I recognized many of the faces in that circle. Some of them were women I had classes with, had been to my fraternity’s formals, I had gone on dates with, I had led through freshman orientation. And they told us their stories, and I cried with them as they told their stories. All the statistics that had been thrown at me became personal; the statistics didn’t matter at that point. Their words did, the emotions conveyed through the words. The strength they showed in that moment and the strength they’d had to muster throughout their entire lives; these women were stronger than I would ever have to be. And they survived, they are surviving. Women who had shown me love during my time at Belmont.
I didn’t speak during the vigil. I was a listener, a support, a friend. Afterwards, I thought about Job and how his friends decided to try and comfort him in his suffering, but that comfort meant sitting down in the dirt with him for seven days, silent because they saw how great his suffering was. They couldn’t speak; it wouldn’t do justice. I found myself in the position of the silent friend. I needed to be. All I could do in that moment was listen as woman after woman came forward and poured out their soul in front of a group of mostly strangers, telling the most difficult stories they had to tell. The fact that I was invited to be part of such a trusting, vulnerable group is something I will forever be humbled by and grateful for.
The night eventually wound down. The professor unofficially running the vigil asked if there were any last thoughts before the closing benediction. A couple more girls spoke, and then the benediction began. It was given by one of my closest friends at Belmont who prefaced the benediction by saying that she too was a survivor. “Not her,” I thought. Not because I didn’t think it could have happened to her, but I was too close, too hurt by the fact that even someone as good as her had to have experienced something so evil, so senseless. And I couldn’t go over and hug her, tell her it was okay. I could only cry. And I did throughout the entire prayer, trying my best to listen as she spoke, but unable to make sense of everything I had just bore witness to.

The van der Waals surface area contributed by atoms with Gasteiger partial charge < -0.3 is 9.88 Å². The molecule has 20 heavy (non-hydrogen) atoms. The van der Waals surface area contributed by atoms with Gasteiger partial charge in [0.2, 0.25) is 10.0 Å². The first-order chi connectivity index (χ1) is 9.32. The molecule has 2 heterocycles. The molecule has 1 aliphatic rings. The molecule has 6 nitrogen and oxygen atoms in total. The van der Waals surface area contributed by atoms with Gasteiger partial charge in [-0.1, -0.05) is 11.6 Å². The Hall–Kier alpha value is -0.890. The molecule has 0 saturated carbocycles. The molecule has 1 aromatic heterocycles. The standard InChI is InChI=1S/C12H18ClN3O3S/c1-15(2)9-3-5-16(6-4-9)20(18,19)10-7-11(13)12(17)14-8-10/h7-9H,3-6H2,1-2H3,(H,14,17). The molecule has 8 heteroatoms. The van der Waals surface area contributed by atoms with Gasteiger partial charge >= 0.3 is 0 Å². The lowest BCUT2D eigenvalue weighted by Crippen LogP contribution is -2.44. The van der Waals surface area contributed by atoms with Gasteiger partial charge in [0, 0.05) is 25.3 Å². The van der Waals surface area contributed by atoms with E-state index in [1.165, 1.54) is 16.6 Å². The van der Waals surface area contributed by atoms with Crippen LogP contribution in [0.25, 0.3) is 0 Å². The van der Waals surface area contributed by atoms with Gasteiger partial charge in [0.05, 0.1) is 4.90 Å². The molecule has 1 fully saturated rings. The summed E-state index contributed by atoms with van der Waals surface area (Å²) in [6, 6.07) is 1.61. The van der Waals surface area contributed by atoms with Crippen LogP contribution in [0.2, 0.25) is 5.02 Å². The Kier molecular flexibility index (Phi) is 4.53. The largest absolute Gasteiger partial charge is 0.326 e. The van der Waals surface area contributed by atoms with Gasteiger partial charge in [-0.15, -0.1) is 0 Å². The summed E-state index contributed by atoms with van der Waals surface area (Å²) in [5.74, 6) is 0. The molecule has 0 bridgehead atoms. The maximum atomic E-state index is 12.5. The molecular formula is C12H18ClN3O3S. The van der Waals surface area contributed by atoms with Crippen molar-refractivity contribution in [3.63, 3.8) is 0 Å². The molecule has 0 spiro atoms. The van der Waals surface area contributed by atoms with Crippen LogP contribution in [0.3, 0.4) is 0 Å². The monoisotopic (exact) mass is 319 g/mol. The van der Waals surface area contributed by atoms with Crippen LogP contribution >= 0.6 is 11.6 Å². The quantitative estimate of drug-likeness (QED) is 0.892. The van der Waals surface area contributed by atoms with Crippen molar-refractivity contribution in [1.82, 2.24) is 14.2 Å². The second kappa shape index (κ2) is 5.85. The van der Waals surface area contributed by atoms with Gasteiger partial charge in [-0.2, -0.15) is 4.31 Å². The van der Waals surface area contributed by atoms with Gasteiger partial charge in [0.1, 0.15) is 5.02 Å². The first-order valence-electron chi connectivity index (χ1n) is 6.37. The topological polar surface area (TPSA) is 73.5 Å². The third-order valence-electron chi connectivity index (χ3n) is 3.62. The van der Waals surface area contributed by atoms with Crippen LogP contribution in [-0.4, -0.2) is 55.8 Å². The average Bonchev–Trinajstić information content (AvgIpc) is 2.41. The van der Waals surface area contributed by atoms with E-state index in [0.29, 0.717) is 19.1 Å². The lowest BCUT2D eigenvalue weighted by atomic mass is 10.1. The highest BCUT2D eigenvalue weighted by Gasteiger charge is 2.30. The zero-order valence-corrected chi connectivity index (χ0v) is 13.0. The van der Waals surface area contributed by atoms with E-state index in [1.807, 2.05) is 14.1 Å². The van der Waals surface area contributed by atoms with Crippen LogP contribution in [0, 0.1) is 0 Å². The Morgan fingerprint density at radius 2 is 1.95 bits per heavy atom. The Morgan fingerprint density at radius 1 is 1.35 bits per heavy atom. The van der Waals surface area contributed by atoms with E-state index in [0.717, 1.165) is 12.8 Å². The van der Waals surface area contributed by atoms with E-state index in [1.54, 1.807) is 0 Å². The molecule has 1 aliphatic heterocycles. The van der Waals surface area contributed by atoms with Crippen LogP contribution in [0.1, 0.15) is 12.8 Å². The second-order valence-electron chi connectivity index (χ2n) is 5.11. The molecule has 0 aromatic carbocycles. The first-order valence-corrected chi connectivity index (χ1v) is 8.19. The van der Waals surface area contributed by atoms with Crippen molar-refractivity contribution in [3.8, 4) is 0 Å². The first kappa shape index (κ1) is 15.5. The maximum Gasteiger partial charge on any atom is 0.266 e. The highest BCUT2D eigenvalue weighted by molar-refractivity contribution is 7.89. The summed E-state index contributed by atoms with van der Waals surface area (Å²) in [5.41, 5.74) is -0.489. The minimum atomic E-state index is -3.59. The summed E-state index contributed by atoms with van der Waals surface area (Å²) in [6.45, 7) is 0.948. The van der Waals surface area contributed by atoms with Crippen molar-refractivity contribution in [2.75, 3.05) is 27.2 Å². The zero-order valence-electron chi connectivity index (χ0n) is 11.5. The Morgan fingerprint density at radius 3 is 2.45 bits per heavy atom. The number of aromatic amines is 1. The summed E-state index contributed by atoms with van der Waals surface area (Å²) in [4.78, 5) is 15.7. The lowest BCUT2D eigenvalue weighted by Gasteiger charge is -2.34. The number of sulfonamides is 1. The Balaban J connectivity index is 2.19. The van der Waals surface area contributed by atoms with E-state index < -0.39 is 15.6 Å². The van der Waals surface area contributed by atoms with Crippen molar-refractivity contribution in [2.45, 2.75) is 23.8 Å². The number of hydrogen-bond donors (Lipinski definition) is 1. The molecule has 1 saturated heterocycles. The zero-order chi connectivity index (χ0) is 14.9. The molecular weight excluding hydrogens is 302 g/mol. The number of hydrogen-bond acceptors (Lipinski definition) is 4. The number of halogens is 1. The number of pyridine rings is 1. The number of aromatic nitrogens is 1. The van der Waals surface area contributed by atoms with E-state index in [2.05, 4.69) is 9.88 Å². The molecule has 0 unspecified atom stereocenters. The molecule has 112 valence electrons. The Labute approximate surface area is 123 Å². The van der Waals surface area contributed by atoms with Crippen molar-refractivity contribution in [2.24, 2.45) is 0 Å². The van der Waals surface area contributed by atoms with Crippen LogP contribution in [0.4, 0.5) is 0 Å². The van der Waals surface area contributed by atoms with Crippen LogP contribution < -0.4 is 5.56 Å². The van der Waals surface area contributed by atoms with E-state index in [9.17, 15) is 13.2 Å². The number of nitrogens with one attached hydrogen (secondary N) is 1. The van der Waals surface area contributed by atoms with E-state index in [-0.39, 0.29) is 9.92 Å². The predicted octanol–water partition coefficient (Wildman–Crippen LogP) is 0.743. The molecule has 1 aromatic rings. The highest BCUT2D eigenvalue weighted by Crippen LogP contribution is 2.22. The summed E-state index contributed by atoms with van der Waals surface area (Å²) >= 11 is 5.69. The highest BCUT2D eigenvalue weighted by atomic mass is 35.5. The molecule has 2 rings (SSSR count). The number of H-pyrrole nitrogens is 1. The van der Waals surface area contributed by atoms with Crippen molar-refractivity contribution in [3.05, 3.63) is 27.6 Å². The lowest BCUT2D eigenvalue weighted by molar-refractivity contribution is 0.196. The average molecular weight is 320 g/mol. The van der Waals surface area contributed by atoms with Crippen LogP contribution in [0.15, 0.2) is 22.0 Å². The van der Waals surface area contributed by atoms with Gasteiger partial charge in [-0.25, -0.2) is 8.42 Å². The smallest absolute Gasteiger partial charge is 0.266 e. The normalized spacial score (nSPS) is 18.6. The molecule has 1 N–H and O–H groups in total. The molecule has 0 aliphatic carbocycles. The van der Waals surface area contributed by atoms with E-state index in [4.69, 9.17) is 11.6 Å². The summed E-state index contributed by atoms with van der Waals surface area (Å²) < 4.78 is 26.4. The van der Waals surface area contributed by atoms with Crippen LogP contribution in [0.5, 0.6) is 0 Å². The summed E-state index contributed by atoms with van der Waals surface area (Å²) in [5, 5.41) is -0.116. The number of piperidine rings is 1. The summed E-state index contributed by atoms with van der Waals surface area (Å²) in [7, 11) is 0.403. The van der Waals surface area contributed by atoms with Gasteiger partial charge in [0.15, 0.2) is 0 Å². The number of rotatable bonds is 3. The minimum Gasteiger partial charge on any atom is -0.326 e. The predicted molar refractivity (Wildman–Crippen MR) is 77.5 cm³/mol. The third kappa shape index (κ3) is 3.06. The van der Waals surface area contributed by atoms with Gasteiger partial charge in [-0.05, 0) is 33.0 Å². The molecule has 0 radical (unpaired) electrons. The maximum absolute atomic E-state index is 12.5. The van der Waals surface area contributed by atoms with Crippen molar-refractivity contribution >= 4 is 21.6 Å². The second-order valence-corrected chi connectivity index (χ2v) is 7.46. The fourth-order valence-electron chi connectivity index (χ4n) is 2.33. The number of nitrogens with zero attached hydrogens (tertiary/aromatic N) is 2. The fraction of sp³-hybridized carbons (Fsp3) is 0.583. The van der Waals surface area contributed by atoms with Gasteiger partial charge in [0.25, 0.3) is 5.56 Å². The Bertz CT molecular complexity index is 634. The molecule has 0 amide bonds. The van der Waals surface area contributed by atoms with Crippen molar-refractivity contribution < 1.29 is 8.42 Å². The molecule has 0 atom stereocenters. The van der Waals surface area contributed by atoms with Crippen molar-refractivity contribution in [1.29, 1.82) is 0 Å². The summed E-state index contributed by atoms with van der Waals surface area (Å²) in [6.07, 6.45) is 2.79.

And then it was over. People began hugging and then headed off to complete whatever homework they had left to do. I didn’t know what to say or how to handle that jarring an emotional transition from the vigil to having to go work on a presentation. It felt insulting. I felt like I needed to do something, and, thankfully, I realized that there were absolutely things I could do.
The philosopher Albert Camus talks about how one mustn’t fight for the sake of forcing an ideology but must fight for the sake of affirming the intrinsic value of human life. What I saw that night was a moment within that very fight, a fight that I had committed to becoming a part of. It wasn’t statistics that sparked that fight within me; it was stories, stories from real people, difficult stories about people broken and suffering.
But that wasn’t the only way in which the stories were framed. These were stories of survival, of advocacy. Of strangers banding together for the sake of eradicating evil, for the sake of affirming human dignity and life, of standing up for the ability of people to tell their stories and know that they won’t go unheard. These are the kinds of stories that change people, that changed me. That have the potential to change everything.